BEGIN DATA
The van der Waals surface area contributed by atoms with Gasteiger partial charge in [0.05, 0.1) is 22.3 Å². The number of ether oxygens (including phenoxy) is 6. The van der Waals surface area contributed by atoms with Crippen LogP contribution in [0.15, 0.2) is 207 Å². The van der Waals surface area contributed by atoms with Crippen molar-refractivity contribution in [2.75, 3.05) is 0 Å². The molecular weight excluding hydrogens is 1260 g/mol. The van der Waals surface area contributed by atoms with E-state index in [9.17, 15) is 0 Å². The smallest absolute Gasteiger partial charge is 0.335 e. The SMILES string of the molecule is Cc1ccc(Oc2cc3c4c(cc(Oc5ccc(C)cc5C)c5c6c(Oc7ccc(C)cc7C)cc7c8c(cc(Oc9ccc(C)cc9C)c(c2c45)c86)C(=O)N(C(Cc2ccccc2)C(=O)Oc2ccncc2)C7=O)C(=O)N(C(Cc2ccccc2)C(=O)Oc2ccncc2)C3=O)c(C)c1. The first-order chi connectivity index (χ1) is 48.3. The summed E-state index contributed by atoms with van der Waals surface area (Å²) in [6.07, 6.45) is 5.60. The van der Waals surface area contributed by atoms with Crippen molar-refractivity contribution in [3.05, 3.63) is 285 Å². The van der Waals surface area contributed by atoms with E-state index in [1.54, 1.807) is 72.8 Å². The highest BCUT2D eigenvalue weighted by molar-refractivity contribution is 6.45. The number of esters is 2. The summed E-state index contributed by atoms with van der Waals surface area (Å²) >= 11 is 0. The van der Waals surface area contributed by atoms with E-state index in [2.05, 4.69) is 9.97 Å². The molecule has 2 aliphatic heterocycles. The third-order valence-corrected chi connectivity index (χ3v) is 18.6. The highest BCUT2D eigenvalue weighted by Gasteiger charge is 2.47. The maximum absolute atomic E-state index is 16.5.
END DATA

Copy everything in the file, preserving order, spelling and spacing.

The van der Waals surface area contributed by atoms with Gasteiger partial charge in [0.05, 0.1) is 22.3 Å². The number of ether oxygens (including phenoxy) is 6. The van der Waals surface area contributed by atoms with Crippen LogP contribution in [0.15, 0.2) is 207 Å². The van der Waals surface area contributed by atoms with Crippen molar-refractivity contribution in [2.75, 3.05) is 0 Å². The molecular weight excluding hydrogens is 1260 g/mol. The van der Waals surface area contributed by atoms with E-state index in [9.17, 15) is 0 Å². The smallest absolute Gasteiger partial charge is 0.335 e. The SMILES string of the molecule is Cc1ccc(Oc2cc3c4c(cc(Oc5ccc(C)cc5C)c5c6c(Oc7ccc(C)cc7C)cc7c8c(cc(Oc9ccc(C)cc9C)c(c2c45)c86)C(=O)N(C(Cc2ccccc2)C(=O)Oc2ccncc2)C7=O)C(=O)N(C(Cc2ccccc2)C(=O)Oc2ccncc2)C3=O)c(C)c1. The first-order chi connectivity index (χ1) is 48.3. The summed E-state index contributed by atoms with van der Waals surface area (Å²) in [6.07, 6.45) is 5.60. The van der Waals surface area contributed by atoms with Crippen molar-refractivity contribution in [3.05, 3.63) is 285 Å². The van der Waals surface area contributed by atoms with E-state index in [1.54, 1.807) is 72.8 Å². The highest BCUT2D eigenvalue weighted by molar-refractivity contribution is 6.45. The number of esters is 2. The summed E-state index contributed by atoms with van der Waals surface area (Å²) >= 11 is 0. The van der Waals surface area contributed by atoms with E-state index in [2.05, 4.69) is 9.97 Å². The molecule has 2 aliphatic heterocycles. The third-order valence-corrected chi connectivity index (χ3v) is 18.6. The highest BCUT2D eigenvalue weighted by Gasteiger charge is 2.47. The maximum absolute atomic E-state index is 16.5.